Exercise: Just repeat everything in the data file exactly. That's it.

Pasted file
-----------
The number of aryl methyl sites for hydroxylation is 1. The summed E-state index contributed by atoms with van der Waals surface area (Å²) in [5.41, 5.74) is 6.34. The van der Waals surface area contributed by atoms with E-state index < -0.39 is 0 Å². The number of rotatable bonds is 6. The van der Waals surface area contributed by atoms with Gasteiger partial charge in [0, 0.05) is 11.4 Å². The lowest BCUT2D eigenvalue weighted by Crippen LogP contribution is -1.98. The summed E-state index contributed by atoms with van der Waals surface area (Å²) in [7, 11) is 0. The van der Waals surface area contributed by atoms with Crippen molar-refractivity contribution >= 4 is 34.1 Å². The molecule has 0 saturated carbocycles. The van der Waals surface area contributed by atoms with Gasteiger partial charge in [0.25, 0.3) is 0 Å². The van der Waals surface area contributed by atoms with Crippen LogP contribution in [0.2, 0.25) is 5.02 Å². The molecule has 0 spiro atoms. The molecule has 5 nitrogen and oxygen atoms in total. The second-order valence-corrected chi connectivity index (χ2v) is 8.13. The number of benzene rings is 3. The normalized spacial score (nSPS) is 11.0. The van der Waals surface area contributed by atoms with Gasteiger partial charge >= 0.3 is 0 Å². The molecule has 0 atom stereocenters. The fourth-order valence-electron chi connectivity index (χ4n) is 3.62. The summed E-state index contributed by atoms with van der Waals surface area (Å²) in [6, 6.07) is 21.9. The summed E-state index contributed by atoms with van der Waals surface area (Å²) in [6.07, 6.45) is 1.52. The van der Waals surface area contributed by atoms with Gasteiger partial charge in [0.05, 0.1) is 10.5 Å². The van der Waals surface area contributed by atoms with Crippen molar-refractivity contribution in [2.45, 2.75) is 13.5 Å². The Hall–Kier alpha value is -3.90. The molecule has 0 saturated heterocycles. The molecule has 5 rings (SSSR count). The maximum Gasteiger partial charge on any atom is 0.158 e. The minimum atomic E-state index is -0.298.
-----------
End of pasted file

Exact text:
The number of aryl methyl sites for hydroxylation is 1. The summed E-state index contributed by atoms with van der Waals surface area (Å²) in [5.41, 5.74) is 6.34. The van der Waals surface area contributed by atoms with E-state index < -0.39 is 0 Å². The number of rotatable bonds is 6. The van der Waals surface area contributed by atoms with Gasteiger partial charge in [0, 0.05) is 11.4 Å². The lowest BCUT2D eigenvalue weighted by Crippen LogP contribution is -1.98. The summed E-state index contributed by atoms with van der Waals surface area (Å²) in [7, 11) is 0. The van der Waals surface area contributed by atoms with Crippen molar-refractivity contribution >= 4 is 34.1 Å². The molecule has 0 saturated carbocycles. The van der Waals surface area contributed by atoms with Gasteiger partial charge in [0.25, 0.3) is 0 Å². The van der Waals surface area contributed by atoms with Crippen LogP contribution in [0.2, 0.25) is 5.02 Å². The molecule has 0 spiro atoms. The molecule has 5 nitrogen and oxygen atoms in total. The second-order valence-corrected chi connectivity index (χ2v) is 8.13. The number of benzene rings is 3. The normalized spacial score (nSPS) is 11.0. The van der Waals surface area contributed by atoms with Gasteiger partial charge >= 0.3 is 0 Å². The molecule has 0 atom stereocenters. The fourth-order valence-electron chi connectivity index (χ4n) is 3.62. The summed E-state index contributed by atoms with van der Waals surface area (Å²) in [6, 6.07) is 21.9. The summed E-state index contributed by atoms with van der Waals surface area (Å²) in [6.07, 6.45) is 1.52. The van der Waals surface area contributed by atoms with Gasteiger partial charge in [0.05, 0.1) is 10.5 Å². The van der Waals surface area contributed by atoms with Crippen molar-refractivity contribution in [2.45, 2.75) is 13.5 Å². The Hall–Kier alpha value is -3.90. The molecule has 0 saturated heterocycles. The molecule has 5 rings (SSSR count). The maximum Gasteiger partial charge on any atom is 0.158 e. The minimum atomic E-state index is -0.298.